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Frank M. "Buck" Artz

June 27, 2009|By MARLO BARNHART

Editor's note: Each Sunday, The Herald-Mail publishes "A Life Remembered." This continuing series takes a look back -- through the eyes of family, friends, co-workers and others -- at a member of the community who died recently. Today's "A Life Remembered" is about Frank Mason "Buck" Artz, who died June 18 at the age of 82. His obituary was published in the June 19 edition of The Herald-Mail.

Born and raised on a farm in Funkstown, Frank "Buck" Artz decided in his youth he would try to parlay his love for baseball into a career.

His son, Ragan Artz, said his father, whom he called Buck, played for the Funkstown baseball team and was scouted by the farm team of the St. Louis Browns, who became the Baltimore Orioles in 1954.

But after a short stint with the Browns, Buck came back home to the farm when he discovered baseball didn't pay enough to live on.


"He was also in love," said his son, Derek Artz.

Buck and Sally Lou Slaydon had known each other since they were teenagers. That was when her family moved in next door to the Artz family.

After they married in 1950, Sally did her best to adapt to the role of a farmer's wife. But as Derek pointed out, she didn't always like it.

"Mom would can and freeze, even though she didn't like it," Derek said. "She didn't like it then and still doesn't like it, but she still does it."

Sally said life with Buck took some getting used to, but she learned to adapt.

"With him being a farmer, he always wanted his food fried in lard in iron skillets," she said.

Over the years, Sally nudged Buck to try healthier eating, actually switching him to canola oil at one point, she said.

In their 59-year union, Buck and Sally worked together on their own 213-acre farm on Rench Road. Their marriage also produced four children -- Denese, Frank Jr., Derek and Ragan.

"I wasn't crazy about the farm work, but we did other things, too," Sally said.

Over the years, she and Buck participated in three square dancing clubs, and remained best friends with many of those people.

A Civil War buff, Buck "loaned" his farm out for the 1997 and 2002 re-enactments of the Battle of Antietam.

Frank Jr.'s wife, Teresa, said she remembers people visiting from Illinois, and Buck went on and on about Civil War history while they were here.

Though Buck wasn't a very demonstrative person by anyone's account, he still managed to let his loved ones know how much he cared about them ... in his own way.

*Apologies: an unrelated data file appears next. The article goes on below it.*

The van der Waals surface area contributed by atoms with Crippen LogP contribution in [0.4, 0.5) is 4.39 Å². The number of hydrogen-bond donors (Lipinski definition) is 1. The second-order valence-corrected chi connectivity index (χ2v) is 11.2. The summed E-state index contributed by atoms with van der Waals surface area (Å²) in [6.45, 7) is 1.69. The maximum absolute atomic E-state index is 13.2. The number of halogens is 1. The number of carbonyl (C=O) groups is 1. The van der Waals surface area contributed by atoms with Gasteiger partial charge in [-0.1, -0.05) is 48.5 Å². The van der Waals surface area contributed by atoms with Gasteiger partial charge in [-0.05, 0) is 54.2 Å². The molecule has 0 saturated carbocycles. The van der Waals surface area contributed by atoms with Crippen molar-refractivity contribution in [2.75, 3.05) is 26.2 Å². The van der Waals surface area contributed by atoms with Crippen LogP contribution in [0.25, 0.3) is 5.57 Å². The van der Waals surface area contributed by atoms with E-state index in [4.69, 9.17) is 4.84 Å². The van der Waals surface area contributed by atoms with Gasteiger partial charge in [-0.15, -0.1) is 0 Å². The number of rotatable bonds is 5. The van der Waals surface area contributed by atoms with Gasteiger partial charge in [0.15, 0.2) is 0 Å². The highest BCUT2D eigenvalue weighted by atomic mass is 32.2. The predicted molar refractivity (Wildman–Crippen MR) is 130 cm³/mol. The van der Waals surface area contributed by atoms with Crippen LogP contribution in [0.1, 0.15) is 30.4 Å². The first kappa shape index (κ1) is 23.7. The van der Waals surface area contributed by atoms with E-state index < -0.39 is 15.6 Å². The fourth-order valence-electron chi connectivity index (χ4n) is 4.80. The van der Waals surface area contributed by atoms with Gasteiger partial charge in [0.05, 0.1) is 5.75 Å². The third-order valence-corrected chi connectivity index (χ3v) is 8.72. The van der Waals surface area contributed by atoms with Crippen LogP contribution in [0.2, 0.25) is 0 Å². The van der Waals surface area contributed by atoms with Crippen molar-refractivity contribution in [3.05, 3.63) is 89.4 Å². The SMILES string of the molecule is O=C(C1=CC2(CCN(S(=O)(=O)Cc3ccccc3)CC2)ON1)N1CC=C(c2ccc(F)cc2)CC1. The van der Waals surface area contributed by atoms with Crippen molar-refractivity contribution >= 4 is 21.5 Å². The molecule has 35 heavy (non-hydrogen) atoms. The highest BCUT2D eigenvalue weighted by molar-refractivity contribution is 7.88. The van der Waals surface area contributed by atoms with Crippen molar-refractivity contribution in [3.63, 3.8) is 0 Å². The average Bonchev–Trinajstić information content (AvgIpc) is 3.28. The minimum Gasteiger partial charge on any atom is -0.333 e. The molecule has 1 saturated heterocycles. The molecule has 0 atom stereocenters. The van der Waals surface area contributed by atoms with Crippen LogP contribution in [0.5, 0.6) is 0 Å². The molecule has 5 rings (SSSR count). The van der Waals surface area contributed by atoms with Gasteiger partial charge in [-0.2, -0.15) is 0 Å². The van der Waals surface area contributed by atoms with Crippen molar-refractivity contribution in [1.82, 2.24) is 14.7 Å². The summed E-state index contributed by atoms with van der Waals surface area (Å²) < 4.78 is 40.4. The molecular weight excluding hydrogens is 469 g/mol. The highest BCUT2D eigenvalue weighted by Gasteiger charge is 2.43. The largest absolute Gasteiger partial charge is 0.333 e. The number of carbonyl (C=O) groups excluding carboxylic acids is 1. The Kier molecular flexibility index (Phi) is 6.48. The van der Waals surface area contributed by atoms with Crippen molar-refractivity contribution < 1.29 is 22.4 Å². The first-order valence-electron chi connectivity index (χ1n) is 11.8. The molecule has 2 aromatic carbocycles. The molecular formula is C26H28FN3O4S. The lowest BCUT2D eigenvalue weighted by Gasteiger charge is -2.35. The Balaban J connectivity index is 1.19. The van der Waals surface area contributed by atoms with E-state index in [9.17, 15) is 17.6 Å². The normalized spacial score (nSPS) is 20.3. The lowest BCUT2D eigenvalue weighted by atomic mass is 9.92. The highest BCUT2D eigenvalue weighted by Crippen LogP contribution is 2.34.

"My dad and I were two different kinds of fathers," Ragan said. "But he taught me valuable lessons I'll pass on."

Frank Jr. credited his father with teaching him how to play baseball as well as how to perform well in a tractor-pulling contest.

Together, they obtained an antique Minneapolis Moline tractor, which Buck used to ride and Frank Jr. still owns today.

Known for his stoic demeanor, Buck rarely showed his feelings in his facial expressions.

"I never heard Buck laugh out loud," Sally said. "A little chuckle, maybe."

Denese, the oldest of the four children, described her father as a very hard worker.

"We had dairy cows, which means dad was up early, then in the fields at midday and back to milk at night," she said.

Family outings had to be day trips so Buck could be back in time for the evening milking, Denese said.

Though all four Artz children had their chores on the farm when they were living there, not all of them followed in their father's chosen vocation.

"I work as a machinist and a farmer," Derek said. "I like them both."

Ragan is employed by Allegheny Power, which was known as Potomac Edison when he began there right out of high school. But he hastened to add once he was home, he worked on the farm, too.

The Sunday before Buck died, the family arranged to have members of a tractor club he belonged to come out to the farm and spend the day with him.

"Buck had a really great day," Derek said, noting the family was glad they didn't wait until it was too late for him to enjoy that visit.

On a recent morning just after Buck's passing, Sally said she telephoned her children to talk with them. Then, she thought she'd better call Buck, too.

"And then, I remembered," she said in a hushed tone.

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